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4. Como calcular e aplicar cargas de deriva de neve no telhado com ASCE 7-10

# Como calcular e aplicar cargas de deriva de neve no telhado com ASCE 7-10

## A walk-through and example of calculating snow drift loads and how to apply them

Projetos de telhado geralmente apresentam inúmeras elevações de telhado e raramente oferecem uma única altura de telhado. Por causa disso, existem áreas de telhado mais altas e mais baixas que as outras e estão sujeitas a montes de neve. A quantidade de carga de neve adicional, ou sobretaxa, can and will make a large impact of the design of the members in these areas.

Geometry of the roof and the direction of the wind are the two drivers that lead to snow drifts. The two directions of wind that cause snow drifts are “barlavento” e “sotavento”. Windward snow drifts occur when wind blows snow from a lower elevation roof towards the wall of an adjacent, telhado mais alto. Os montes de neve de sotavento ocorrem quando o vento leva a neve de um telhado de maior elevação para um telhado adjacente inferior. Veja a figura 7-7 de ASCE 7-10 below for a succinct depiction: Lets assume our project is in Madison, Wisconsin and we have already calculated our balanced, roof snow load aqui. From our example, our ground load and flat roof snow load were found to be 30 psf e 21 psf, respectivamente. Provisions on how to calculate the snow drift surcharge for structures can be found in Section 7.8 de ASCE 7-10.

Our example structure’s roof has two varying roof heights and therefore we need to calculate the snow drift surcharge and apply it to our members. No nosso caso, our beams are spaced at 10 pés. Figura 1: Isometric view of our example structure

Lets first gather the relevant geometric information about our structure. The lower bay and upper bay size is 25 feet and 37 pés, respectivamente. The lower and higher roof elevations are 15 feet and 30 feet from grade, respectivamente. Most of the geometric values can be associated with variables. Lets take a look at all the pertinent variables for this calculation.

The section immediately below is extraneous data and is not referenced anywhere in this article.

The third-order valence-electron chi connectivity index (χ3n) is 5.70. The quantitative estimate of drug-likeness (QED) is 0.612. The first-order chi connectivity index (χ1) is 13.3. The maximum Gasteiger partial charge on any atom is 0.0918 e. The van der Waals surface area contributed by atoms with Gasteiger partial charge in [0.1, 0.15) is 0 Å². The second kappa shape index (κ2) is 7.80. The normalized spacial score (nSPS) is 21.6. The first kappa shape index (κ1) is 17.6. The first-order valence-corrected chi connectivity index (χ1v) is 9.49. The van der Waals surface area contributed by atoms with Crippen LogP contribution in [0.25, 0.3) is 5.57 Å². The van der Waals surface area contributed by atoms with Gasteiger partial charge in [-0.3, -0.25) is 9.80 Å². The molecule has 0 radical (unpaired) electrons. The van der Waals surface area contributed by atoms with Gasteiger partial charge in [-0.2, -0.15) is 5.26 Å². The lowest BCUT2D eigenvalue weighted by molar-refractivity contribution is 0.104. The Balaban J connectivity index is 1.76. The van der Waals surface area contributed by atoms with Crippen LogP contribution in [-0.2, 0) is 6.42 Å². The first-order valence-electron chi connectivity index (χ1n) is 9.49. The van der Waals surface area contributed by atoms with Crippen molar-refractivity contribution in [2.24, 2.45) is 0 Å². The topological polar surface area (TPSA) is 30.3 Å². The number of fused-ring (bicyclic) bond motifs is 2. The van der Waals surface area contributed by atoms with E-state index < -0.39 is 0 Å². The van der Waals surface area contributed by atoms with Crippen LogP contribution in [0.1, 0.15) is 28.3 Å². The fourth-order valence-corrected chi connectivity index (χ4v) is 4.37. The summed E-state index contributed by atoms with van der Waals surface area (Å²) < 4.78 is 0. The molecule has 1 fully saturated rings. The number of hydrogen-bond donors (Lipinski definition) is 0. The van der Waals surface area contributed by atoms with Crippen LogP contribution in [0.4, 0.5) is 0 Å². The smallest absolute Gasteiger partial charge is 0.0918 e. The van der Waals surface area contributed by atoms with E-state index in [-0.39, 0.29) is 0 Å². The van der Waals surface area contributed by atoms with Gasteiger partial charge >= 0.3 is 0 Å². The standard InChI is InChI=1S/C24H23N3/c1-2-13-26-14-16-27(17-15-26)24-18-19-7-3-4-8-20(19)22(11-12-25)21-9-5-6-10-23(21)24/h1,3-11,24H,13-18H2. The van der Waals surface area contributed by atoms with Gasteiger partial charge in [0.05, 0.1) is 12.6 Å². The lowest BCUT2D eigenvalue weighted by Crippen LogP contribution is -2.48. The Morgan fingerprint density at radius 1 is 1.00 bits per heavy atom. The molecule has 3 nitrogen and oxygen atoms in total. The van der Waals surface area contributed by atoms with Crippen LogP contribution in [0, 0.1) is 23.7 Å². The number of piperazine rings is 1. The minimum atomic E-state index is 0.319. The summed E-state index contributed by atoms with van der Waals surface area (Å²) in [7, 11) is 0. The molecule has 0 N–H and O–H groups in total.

$${p}_{g}$$ cargas de neve no painel solar também devem ser consideradas

$${eu}_{você}$$ = length of upper roof

$${eu}_{eu}$$ = length of lower roof

$${h}_{d}$$ = height of snow drift

$${C}$$ = width of snow drift

$${h}_{b}$$ = height of balanced snow load

$${h}_{c}$$ = clear height from top of balanced snow load to closest point of adjacent roof

$${h}_{r}$$ = height difference between roofs

$${p}_{s}$$ = design snow load from Chapter 7

$${c}$$ = snow density

$${p}_{d}$$ = snow drift load

Take a look at Figure 7-8 de ASCE 7-10 for a depiction of many of these terms and what they visually represent: ## Finding the Snow Drift Surcharge Load

Now that we have identified what the variables are, the snow loading configurations, and the geometric constraints of our structure, lets calculate the snow drift.

## Primeiro, find if snow drift loading is necessary, per ASCE 7.7-1: